In the case of the ghost known as the Poltergeist, its presence is said to be felt by the noises it makes and by its alleged ability to move small objects around the house, sometimes throwing and breaking them. Finally, there are the stories of ghosts who appear as exact replicas of the deceased, although perhaps paler, thinner and more sickly. In the Egyptian Book of the Dead,

the individuals are thought to appear exactly as they did in life, down to details of their style of dress.


In general, ghosts are said to appear as solitary individuals, wandering the earth in a lonely, unhappy existence, unable to rest. They may come back to haunt particular places that they frequented in life, often for a purpose - to tell of a crime that was committed there, or to warn of a future disaster. One such solitary ghost is The White Lady, a legend that appears in many different cultures around the world. This ghost is said to be the troubled spirit of a woman wronged by her husband or finace in life. She is often dressed in Victorian apparel, and usually wearing a long black veil. Seeing her is a very bad portent and may signify the onlooker's imminent death, or the death of some close to them. However, as well as the common solitary ghost, there are also stories of ghosts appearing in dozens or hundreds such as 'phantom armies', ghost ships, and ghost trains.

Ghost ships, in particular, have been a popular theme in folklore since the 18th century, when many sailors died in shipwrecks at sea. A classic tale is that of the Flying Dutchman,

A ship that sails the sea with a ghostly crew, forever condemned to remain out of contact with the living and unable to dock at any port. Legends surrounding the history of the Flying Dutchman vary,

but some allege that a dreadful crime was committed on board and that the crew have been punished by wandering the sea as ghosts. As with the legend of the White Lady, seeing the ship is thought to presage death or disaster.


Today, our ideas about how ghosts manifest themselves has been very much influenced by representations of them in art and popular culture. In English Renaissance theatre of the 16th and early 17th century, ghosts were often shown as dressed in armour - perhaps the most famous example of this is the ghost of Hamlet's Father, who appears dressed in full battle regalia. However, there were problems with this, since the armoured ghosts tended to make a terrible clanking noise on stage and instead of frightening the audience, often reduced them to fits of laughter. By the 19th century, the armoured ghost had become a cliche and directors had begun to solve this problem by emphasising the 'invisibility' of the ghost, draping them in sheers so that they could move about the stage lightly. This was a complete departure from the traditional image of the Renaissance ghost, as well as from stage ghosts of the classical Greek Roman era.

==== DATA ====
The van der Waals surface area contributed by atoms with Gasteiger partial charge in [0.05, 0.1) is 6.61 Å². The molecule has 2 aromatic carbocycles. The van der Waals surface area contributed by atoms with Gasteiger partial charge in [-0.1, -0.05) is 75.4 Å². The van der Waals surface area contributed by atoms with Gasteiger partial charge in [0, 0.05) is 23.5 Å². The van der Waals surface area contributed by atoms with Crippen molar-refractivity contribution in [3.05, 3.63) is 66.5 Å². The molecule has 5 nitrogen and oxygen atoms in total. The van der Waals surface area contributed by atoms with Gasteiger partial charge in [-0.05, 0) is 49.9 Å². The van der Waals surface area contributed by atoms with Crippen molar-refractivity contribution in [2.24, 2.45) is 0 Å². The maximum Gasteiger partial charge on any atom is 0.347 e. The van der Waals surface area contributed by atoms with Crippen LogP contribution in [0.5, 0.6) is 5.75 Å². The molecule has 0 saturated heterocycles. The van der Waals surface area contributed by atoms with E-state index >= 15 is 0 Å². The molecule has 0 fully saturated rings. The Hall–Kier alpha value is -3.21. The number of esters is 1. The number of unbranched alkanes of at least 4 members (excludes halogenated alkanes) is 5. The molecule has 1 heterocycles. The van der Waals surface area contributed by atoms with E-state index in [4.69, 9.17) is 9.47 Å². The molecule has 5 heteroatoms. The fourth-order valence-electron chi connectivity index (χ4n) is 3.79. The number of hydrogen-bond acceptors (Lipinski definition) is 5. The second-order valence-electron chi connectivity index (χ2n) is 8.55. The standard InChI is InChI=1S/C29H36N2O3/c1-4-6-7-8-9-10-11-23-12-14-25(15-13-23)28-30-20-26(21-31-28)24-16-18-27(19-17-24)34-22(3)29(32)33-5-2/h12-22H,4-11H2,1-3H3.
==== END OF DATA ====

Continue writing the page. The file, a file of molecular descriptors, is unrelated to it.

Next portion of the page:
SPOOKY GHOSTS..For a time, it seemed that audiences were satisfied with the new spooky ghosts flitting about draped in sheets, or diaphanous clothing. However, it was not long before the sheeted ghosts, too, became a figure of fun. This problem, too, was eventually solved using modern lighting effects and make-up technique's, both on stage and on screen. Today, these special effects have become extremely sophisticated, requiring a high degree of skill, so that ghosts are now far more realistic than their predecessors.

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